Cigars kept making him throw up. He thought perhaps a pipe would suit him better. To Jeff’s eyes, his pipe had a certain old school cool to it, although he was embarrassed to bring it out in public. Jeff’s take on old school cool was not generally a winning formula for him, and in this case, his wife had been waiting in ambush to remove this scourge on cool and health from her house. She succeeded when she decided to wash the coat where he kept his pipe and tobacco, citing the I-get-to-keep-or-throw-away-anything-that-you-leave-in-your-pockets-when-I-wash-your-stuff rule. He did not argue with her, even though he felt he had a strong case not having asked for his coat to be washed in the first place. But he let it slide because he was ready to upgrade.
Albert, the proprietor of Long Live the Pipe and a master pipe maker, surreptitiously eyed Jeff, as he carefully examined the pipes on display. The faint gleam in the shop owner’s eye was evidence of the hope that Jeff and other young men might carry on ancient tradition.
“Al? I’m having a tough time picking one out this time. I want something unique. Nothing fancy, but something really…special.”
Albert raised his eyebrows. He was bushy in general, and his eyebrows were certainly no exception. He pulled slowly on his artfully carved Meerschaum. Smoke swirled around his enormous head filling the room with a mellow vanilla. The faint gleam in his eyes increased by an almost imperceptible degree.
“Something special,” murmured Albert to himself.
He disappeared behind a curtained doorway and return with a small wooden box.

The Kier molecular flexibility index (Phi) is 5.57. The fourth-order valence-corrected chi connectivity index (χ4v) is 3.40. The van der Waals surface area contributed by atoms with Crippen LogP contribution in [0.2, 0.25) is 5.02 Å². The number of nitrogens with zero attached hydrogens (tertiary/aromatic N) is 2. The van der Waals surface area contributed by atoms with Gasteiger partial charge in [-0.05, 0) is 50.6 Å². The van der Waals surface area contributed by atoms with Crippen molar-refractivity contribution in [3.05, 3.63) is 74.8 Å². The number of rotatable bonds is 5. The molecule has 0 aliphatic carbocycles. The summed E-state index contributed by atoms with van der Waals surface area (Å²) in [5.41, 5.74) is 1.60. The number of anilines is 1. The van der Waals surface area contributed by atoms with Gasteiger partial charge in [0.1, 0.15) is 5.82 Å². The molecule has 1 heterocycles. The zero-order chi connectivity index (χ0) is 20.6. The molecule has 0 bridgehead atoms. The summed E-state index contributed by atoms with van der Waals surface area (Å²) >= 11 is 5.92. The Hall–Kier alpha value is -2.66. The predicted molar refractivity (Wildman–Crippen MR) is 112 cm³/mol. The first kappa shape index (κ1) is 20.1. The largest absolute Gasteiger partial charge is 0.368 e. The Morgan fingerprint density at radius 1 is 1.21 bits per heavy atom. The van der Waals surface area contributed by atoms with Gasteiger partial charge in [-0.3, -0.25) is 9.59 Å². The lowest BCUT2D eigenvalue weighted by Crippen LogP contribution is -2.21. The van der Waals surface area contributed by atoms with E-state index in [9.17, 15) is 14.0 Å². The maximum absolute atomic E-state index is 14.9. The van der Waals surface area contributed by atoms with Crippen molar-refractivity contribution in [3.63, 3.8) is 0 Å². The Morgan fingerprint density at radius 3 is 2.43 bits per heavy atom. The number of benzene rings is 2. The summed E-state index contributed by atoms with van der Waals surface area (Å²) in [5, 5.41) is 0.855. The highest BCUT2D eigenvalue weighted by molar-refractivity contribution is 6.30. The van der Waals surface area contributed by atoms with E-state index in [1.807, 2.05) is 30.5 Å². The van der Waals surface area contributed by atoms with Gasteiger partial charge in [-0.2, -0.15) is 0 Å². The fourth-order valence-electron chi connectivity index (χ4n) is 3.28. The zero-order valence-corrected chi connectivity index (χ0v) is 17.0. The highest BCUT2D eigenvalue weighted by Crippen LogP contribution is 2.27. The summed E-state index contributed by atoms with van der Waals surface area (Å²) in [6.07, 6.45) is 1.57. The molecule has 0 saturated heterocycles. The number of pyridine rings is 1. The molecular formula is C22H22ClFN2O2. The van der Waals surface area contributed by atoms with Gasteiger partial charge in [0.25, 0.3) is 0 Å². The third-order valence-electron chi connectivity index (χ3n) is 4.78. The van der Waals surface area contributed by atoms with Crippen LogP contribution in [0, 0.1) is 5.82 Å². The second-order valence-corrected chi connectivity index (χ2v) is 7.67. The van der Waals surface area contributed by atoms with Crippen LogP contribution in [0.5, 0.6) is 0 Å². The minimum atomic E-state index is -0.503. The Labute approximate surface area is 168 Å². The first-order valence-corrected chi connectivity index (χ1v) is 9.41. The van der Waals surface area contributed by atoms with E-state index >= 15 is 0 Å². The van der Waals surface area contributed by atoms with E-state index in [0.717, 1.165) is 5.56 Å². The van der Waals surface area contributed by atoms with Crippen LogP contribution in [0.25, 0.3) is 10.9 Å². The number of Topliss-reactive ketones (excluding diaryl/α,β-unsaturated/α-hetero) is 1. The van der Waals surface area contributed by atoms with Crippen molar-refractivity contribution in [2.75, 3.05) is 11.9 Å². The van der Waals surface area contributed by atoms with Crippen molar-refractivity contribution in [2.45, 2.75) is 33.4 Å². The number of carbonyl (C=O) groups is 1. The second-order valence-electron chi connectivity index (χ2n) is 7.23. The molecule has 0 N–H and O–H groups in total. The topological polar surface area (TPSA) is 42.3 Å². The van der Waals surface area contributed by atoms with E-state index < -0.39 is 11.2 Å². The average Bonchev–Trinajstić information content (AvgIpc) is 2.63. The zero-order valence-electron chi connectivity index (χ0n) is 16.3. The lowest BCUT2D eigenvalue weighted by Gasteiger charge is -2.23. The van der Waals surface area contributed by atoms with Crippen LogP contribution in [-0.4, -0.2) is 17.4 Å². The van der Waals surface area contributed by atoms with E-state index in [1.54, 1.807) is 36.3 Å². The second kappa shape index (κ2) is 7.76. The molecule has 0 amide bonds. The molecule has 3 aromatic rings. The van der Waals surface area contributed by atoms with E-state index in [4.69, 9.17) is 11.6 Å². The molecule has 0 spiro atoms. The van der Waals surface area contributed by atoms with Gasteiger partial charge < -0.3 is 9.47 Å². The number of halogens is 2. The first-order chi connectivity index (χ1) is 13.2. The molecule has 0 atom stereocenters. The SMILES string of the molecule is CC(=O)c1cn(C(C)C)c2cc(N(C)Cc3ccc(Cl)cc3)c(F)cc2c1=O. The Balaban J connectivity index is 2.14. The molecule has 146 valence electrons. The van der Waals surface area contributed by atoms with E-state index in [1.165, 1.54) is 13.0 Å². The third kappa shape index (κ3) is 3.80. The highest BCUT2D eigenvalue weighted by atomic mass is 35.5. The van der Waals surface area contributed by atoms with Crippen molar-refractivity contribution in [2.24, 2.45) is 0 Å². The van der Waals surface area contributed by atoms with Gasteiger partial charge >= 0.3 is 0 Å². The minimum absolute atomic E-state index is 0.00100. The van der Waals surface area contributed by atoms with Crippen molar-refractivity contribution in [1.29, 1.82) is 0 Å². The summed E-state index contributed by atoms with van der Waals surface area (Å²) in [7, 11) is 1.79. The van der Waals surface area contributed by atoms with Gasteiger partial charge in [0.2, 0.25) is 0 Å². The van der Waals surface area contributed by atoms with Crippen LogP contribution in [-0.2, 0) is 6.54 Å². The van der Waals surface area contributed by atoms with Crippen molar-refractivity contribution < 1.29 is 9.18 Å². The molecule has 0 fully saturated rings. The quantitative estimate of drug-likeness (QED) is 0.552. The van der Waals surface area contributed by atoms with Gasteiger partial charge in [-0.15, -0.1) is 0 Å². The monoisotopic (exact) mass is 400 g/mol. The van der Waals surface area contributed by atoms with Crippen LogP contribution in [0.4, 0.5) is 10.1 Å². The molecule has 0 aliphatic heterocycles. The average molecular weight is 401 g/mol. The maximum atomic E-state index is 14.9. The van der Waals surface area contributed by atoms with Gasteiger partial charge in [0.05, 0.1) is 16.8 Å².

“Would you consider a previously owned pipe?”
He offered the box to Jeff. Inside was a very old and exquisitely made bent briar pipe. It was flawless. Two tiny letters were carved on the underside of the bowl: DM. The pipe seemed to exude it’s own subtle light.
“What’s the DM stand for?” asked Jeff, his eyes fixed on the briar wood pipe. “Are those the initials of the man who carved it.”
“Well I can’t be sure, but I was told that it stands for Douglas MacGregor. He was one of the finest pipe makers in Scotland. But he was not the maker of this pipe. This one was made by his apprentice just after the death of his master. Something of a memorial. ”
“Geez, Al, I doubt I could afford something like this.”
The gleam that the pipe was giving off seemed to grow as he continued to stare at it.
“I’ll tell you what. If you promise to come back and see us, I’ll give you a deal on this one.”
Jeff left with the wooden box and a bag of his favorite blend. He stepped quickly in anticipation of his first smoke with the new pipe. He was pleased. It was already nicely broken in. It was a good smoke.
After a few weeks, Jeff began to notice some changes. They were subtle at first, but lately they were becoming more pronounced. At first, the change manifested itself in subtle changes in perception. He began to understand the pipe on a more technical level. He soon began to appreciate the remarkable craft that produced this pipe. And then he began to imagine exactly how to go about this craft. But he didn’t become concerned about any of these changes until his whiskers began turning into a beard almost over night and his eyebrows began to get bushy.
He found the small wooden box that the pipe came in and began to examine it. He quickly discovered that it had a false bottom. He found the trigger and popped the panel out. There, in the hidden compartment, was a small card. It read:
To the bearer of this pipe,
If you are reading this card, I have most assuredly departed from this earth. I had but a short time to live after the death of my teacher, Mr. Douglas MacGregor. I knew I would not have the time to pass on his fine craft to another apprentice. So I’ve constructed this pipe from the briar that was growing near his grave in the hopes that by some miracle of the spiritual world, his craft would pass to future generations. Long live the pipe!